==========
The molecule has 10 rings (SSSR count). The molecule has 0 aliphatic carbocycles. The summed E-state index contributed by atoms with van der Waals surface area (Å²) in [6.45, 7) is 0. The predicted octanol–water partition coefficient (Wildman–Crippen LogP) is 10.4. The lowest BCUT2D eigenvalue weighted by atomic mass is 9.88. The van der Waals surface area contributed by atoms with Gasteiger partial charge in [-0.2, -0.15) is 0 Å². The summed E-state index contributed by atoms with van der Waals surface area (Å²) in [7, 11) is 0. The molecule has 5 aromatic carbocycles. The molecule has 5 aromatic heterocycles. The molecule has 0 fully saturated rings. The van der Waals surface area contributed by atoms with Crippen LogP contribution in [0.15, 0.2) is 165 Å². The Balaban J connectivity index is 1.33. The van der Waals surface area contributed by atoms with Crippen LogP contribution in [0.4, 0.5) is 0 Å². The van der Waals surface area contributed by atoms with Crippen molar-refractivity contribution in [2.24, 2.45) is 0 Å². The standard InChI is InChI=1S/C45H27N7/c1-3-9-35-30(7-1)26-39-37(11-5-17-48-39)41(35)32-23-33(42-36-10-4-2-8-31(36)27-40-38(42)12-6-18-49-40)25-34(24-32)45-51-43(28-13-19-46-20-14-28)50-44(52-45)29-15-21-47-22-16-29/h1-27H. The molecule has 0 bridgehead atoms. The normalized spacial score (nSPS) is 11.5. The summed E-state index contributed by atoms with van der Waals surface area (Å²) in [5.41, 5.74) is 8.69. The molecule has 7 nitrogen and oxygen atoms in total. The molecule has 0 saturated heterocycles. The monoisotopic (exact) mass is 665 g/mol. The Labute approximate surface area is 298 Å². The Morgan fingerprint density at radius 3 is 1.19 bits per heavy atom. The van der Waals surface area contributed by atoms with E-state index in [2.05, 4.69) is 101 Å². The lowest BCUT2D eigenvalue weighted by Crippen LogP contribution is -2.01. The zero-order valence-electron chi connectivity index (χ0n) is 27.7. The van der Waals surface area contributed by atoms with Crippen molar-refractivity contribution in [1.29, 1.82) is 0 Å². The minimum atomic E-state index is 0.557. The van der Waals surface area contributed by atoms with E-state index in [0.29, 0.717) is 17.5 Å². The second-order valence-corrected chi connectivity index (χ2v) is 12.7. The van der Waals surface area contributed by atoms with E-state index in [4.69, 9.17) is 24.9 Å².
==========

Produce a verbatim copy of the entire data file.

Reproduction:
The molecule has 10 rings (SSSR count). The molecule has 0 aliphatic carbocycles. The summed E-state index contributed by atoms with van der Waals surface area (Å²) in [6.45, 7) is 0. The predicted octanol–water partition coefficient (Wildman–Crippen LogP) is 10.4. The lowest BCUT2D eigenvalue weighted by atomic mass is 9.88. The van der Waals surface area contributed by atoms with Gasteiger partial charge in [-0.2, -0.15) is 0 Å². The summed E-state index contributed by atoms with van der Waals surface area (Å²) in [7, 11) is 0. The molecule has 5 aromatic carbocycles. The molecule has 5 aromatic heterocycles. The molecule has 0 fully saturated rings. The van der Waals surface area contributed by atoms with Crippen LogP contribution in [0.15, 0.2) is 165 Å². The Balaban J connectivity index is 1.33. The van der Waals surface area contributed by atoms with Crippen LogP contribution in [0.4, 0.5) is 0 Å². The van der Waals surface area contributed by atoms with Crippen molar-refractivity contribution in [2.24, 2.45) is 0 Å². The standard InChI is InChI=1S/C45H27N7/c1-3-9-35-30(7-1)26-39-37(11-5-17-48-39)41(35)32-23-33(42-36-10-4-2-8-31(36)27-40-38(42)12-6-18-49-40)25-34(24-32)45-51-43(28-13-19-46-20-14-28)50-44(52-45)29-15-21-47-22-16-29/h1-27H. The molecule has 0 bridgehead atoms. The normalized spacial score (nSPS) is 11.5. The summed E-state index contributed by atoms with van der Waals surface area (Å²) in [5.41, 5.74) is 8.69. The molecule has 7 nitrogen and oxygen atoms in total. The molecule has 0 saturated heterocycles. The monoisotopic (exact) mass is 665 g/mol. The Labute approximate surface area is 298 Å². The Morgan fingerprint density at radius 3 is 1.19 bits per heavy atom. The van der Waals surface area contributed by atoms with E-state index in [2.05, 4.69) is 101 Å². The lowest BCUT2D eigenvalue weighted by Crippen LogP contribution is -2.01. The zero-order valence-electron chi connectivity index (χ0n) is 27.7. The van der Waals surface area contributed by atoms with Crippen molar-refractivity contribution in [1.29, 1.82) is 0 Å². The minimum atomic E-state index is 0.557. The van der Waals surface area contributed by atoms with E-state index in [0.29, 0.717) is 17.5 Å². The second-order valence-corrected chi connectivity index (χ2v) is 12.7. The van der Waals surface area contributed by atoms with E-state index in [4.69, 9.17) is 24.9 Å².